I first visited Earth Lodge, located in the town of Aldea El hato near Antigua, Guatemala, when the “lodge” itself was a dining room smaller than the one in my childhood home and a fairly dank “movie room” about the size of a walk-in closet. The toilets were of the drop variety found in camping sites, and it cost five quetzales ($0.63) to have a hot shower, produced by firewood rather than electricity or gas. The “bar” was self-service with a piece of paper hung next to it to tally your beverages. It wasn’t luxury, but it didn’t need to be. That’s not the point for people who go there.
While Antigua attracts more than a million tourists each year, significantly fewer find their way to Aldea El Hato (pop. 1000). Though just seven kilometers away from the Central American sightseeing superstar, El Hato is largely lacking in typical traveler amenities. There are no cafes or bars, no ruins or markets, and not one travel agency to book a tour with. However, what is there is one of my favorite places in the world: Earth Lodge.
In the sightseeing department, Earth Lodge has something that few places in the world can compete with: a view of three massive volcanoes, one of which erupts on a daily basis. What’s more is the eco-hotel/avocado farm has a certain feel, a vibe that encompasses both the familiar isolation many travelers seek in foreign lands and a sense of traveler community. I fell for it all: the insane vista, the family-style dinners, the space to play, and the people. So, over the last five years, I’ve managed to find myself back in Aldea El Hato as a guest, teacher, receptionist, and chef.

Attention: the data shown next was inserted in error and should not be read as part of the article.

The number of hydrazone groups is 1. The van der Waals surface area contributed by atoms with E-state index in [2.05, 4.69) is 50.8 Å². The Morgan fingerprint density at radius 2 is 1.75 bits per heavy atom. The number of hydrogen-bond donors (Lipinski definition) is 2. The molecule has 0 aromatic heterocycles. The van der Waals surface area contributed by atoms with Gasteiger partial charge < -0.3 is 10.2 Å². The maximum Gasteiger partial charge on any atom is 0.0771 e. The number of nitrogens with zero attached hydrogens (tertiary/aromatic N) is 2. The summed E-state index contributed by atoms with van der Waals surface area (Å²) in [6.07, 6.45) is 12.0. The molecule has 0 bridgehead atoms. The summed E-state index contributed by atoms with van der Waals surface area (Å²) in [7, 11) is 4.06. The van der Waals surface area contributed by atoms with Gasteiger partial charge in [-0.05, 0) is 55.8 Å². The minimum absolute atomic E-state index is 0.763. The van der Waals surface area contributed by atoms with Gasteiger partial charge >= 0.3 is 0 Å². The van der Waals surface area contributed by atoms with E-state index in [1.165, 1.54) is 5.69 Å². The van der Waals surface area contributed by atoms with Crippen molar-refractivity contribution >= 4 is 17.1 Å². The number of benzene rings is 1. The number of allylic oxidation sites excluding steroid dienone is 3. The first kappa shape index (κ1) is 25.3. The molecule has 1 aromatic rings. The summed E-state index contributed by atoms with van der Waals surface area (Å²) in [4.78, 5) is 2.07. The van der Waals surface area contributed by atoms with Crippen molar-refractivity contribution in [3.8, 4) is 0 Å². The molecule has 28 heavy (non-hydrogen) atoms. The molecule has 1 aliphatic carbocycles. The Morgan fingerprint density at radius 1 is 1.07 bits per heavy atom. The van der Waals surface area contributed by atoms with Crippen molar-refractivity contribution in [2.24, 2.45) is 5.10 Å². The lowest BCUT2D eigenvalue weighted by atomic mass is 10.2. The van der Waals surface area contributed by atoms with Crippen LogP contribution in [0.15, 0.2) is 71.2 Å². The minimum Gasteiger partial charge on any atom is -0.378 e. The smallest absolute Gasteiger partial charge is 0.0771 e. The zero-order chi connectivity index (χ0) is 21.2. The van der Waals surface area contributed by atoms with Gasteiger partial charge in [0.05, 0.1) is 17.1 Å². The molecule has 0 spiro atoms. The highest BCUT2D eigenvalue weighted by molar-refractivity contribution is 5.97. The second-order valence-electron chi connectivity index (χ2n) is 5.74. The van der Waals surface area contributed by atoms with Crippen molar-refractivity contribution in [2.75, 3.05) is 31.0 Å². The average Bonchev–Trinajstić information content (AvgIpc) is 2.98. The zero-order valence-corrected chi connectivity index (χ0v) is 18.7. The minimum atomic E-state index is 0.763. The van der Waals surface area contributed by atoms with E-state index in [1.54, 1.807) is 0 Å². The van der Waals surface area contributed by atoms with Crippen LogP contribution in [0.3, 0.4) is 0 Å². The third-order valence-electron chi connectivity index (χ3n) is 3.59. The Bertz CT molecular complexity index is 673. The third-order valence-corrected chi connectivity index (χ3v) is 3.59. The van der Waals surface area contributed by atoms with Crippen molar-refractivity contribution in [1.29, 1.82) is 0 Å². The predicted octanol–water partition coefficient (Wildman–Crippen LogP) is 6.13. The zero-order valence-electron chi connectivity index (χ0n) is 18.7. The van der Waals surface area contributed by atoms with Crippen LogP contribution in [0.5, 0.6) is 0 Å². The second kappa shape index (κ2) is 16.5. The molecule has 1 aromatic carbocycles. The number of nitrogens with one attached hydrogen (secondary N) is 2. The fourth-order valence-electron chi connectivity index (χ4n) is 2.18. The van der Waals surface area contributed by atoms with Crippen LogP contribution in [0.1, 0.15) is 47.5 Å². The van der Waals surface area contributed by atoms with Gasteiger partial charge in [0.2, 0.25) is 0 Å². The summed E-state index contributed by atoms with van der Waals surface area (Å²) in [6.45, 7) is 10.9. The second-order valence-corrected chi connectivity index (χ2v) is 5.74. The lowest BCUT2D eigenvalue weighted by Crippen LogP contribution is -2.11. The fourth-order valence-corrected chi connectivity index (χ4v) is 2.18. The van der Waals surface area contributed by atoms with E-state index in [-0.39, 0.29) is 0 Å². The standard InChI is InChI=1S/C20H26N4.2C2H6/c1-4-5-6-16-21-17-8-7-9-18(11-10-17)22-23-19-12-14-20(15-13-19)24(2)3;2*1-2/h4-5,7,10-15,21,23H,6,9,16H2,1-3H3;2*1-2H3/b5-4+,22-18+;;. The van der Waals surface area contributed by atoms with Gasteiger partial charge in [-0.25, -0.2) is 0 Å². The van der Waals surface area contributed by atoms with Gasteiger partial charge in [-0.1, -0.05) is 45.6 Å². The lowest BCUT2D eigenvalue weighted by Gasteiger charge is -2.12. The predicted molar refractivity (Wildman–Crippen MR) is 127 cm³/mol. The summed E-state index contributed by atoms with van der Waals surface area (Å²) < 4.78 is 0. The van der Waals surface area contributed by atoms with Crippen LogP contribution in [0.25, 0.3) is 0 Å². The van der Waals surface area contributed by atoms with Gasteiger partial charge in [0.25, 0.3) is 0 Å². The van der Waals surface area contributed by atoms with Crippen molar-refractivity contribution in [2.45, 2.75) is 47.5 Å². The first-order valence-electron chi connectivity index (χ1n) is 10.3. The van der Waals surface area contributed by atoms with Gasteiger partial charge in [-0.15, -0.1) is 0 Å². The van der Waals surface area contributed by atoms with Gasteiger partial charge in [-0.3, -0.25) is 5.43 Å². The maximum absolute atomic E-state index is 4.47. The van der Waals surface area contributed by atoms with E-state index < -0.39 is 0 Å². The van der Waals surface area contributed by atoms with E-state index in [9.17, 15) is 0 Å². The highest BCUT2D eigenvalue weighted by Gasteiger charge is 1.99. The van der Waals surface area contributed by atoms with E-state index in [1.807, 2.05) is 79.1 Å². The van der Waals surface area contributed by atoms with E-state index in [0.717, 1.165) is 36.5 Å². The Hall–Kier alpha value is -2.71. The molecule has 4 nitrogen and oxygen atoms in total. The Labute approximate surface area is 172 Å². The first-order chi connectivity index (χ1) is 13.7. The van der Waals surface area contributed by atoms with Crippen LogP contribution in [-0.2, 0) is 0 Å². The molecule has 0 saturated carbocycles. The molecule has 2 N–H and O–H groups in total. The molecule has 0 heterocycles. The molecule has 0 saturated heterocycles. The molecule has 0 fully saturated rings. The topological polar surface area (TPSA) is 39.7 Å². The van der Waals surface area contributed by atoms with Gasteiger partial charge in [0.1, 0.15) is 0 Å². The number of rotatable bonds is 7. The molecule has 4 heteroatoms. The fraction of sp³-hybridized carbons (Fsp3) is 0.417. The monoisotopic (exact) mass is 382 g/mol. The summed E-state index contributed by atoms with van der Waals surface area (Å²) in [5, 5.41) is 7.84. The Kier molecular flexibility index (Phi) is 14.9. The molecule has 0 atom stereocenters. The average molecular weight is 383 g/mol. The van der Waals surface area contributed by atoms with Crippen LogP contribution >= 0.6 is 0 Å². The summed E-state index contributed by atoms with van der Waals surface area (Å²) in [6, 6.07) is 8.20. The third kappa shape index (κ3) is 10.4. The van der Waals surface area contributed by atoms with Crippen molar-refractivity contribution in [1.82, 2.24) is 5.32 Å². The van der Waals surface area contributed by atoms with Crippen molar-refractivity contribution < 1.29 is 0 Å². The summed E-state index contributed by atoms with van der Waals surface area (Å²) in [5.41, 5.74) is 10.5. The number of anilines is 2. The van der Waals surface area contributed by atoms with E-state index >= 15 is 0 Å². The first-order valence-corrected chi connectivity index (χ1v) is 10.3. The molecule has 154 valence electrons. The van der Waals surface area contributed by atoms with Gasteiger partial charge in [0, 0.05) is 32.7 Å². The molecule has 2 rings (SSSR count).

In Your Bucket Because…
- It’s an Antigua expat consensus world class view. Nearly everyone brings visiting family and friends to Earth Lodge.
- For people who’ve traveled a lot, it’s one of those spots where folks accidently linger for a month. For less experienced travelers, it provides a glimpse into the off-the-beaten-track culture.
- Being a tourist is more than sightseeing. Sometimes it’s stopping to appreciate what’s around you. Earth Lodge offers some pretty comfortable hammocks from which to do that.
- The vicarious aspect: Many travelers dream of opening hostel, and lots of us have something like this place in mind. Started by two former adventurers, it’s full of great ideas.
- It’s an avocado farm. 400 trees. Guacamole doesn’t get fresher, nor does avocado chocolate mousse, avocado lime pie, or avocado pesto pasta.
- Good for adventure travelers who like the laid back vibe and experiencing stripped down authenticity.
Life on the Farm: Tree Houses, Traditional Mayan Saunas — and Wifi
Earth Lodge has grown tremendously since my first visit. These days there is a full bar on offer, a bartender, and selections ranging from Brooklyn micro-brewed beer to Ron Zacapa (the world’s best rum). The lodge can now seat seventy-five diners at its annual Thanksgiving dinner, and if you arrive early enough, you might score a prime seat by the massive fireplace. The new movie room also has a bumper pool table and a computer (or WiFi if you prefer). There’s even a children’s playground to accommodate vagabonding families.